Japan voters to deliver verdict on PM Abe's nearly five-year rule
Sunday 22/October/2017 - 08:12 AM
Japanese voters deliver their verdict on Prime Minister Shinzo Abe’s nearly five years in power in an election on Sunday that could give him the clout to push ahead with his cherished goal of revising the post-war، pacifist constitution، Reuters reported. Media forecasts show Abe's gamble on the snap poll is likely to pay off، with his conservative Liberal Democratic Party-led coalition closing in on the two-thirds "super majority" it had in parliament's lower house before dissolution. [tmsnrt.rs2kGwCm5]
A hefty victory would raise the likelihood that Abe، who took office in December 2012 promising to bolster defense and reboot the economy، will win a third term as LDP leader next September and go on to become Japan’s longest-serving premier.
It would also reenergize Abe’s push to revise the war-renouncing constitution by clarifying the status of the military، while maintaining his “Abenomics” growth strategy centered on the Bank of Japan’s hyper-easy monetary policy.
The constitution’s Article 9، if taken literally، bans the maintenance of armed forces. But Japanese governments have interpreted it to allow a military exclusively for self-defense.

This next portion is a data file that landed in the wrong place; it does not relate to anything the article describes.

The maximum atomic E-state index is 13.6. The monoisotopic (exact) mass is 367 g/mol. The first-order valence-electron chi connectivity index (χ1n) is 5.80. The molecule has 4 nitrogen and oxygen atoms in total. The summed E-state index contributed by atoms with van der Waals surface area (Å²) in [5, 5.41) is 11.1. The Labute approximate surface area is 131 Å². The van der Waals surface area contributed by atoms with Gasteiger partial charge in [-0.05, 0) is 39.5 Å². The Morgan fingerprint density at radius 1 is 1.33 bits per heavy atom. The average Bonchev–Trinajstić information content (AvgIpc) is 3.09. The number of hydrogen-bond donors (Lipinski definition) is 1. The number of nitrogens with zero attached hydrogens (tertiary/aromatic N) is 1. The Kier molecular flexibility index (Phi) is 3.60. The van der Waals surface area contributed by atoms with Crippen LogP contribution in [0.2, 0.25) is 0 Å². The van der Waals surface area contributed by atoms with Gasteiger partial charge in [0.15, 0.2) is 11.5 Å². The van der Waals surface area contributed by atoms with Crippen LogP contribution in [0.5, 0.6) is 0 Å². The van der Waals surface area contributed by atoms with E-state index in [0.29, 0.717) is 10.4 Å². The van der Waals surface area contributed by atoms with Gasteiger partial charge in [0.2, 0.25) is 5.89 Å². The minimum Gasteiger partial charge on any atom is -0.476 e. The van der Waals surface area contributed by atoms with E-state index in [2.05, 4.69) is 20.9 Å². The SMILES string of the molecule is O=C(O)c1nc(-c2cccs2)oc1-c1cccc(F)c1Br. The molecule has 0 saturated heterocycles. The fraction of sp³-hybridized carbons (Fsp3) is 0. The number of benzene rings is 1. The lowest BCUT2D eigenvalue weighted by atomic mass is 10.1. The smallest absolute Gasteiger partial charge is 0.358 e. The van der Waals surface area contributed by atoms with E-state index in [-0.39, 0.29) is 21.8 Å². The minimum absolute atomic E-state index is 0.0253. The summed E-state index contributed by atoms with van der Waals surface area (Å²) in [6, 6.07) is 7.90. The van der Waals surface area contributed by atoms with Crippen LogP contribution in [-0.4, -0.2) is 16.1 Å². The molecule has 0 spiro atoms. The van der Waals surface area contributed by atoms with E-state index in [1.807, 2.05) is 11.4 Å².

Backers of Abe’s proposal say it would just codify the status quo. Critics fear it would allow an expanded role overseas for the military.
The LDP’s junior partner، the Komeito، is cautious about changing the constitution، but media have forecast that the LDP and pro-revision opposition parties are on track for the two-thirds majority needed to begin to change the charter.
A weak LDP showing، however، could trigger moves to replace Abe when his term as party chief ends، and cloud the outlook for amending the constitution.
Abe، 63، has already led the LDP to four landslide wins since he took the helm of the party، but turnout has been low and the LDP has typically won with about 25 percent of eligible votes. Others either stayed home or backed opposition parties.
This time، Abe said he needed a new mandate to tackle a “national crisis” from North Korea’s missile and nuclear threat and a fast-ageing population. He called the poll amid confusion in the opposition camp and an uptick in his ratings، dented earlier in the year by suspected cronyism scandals.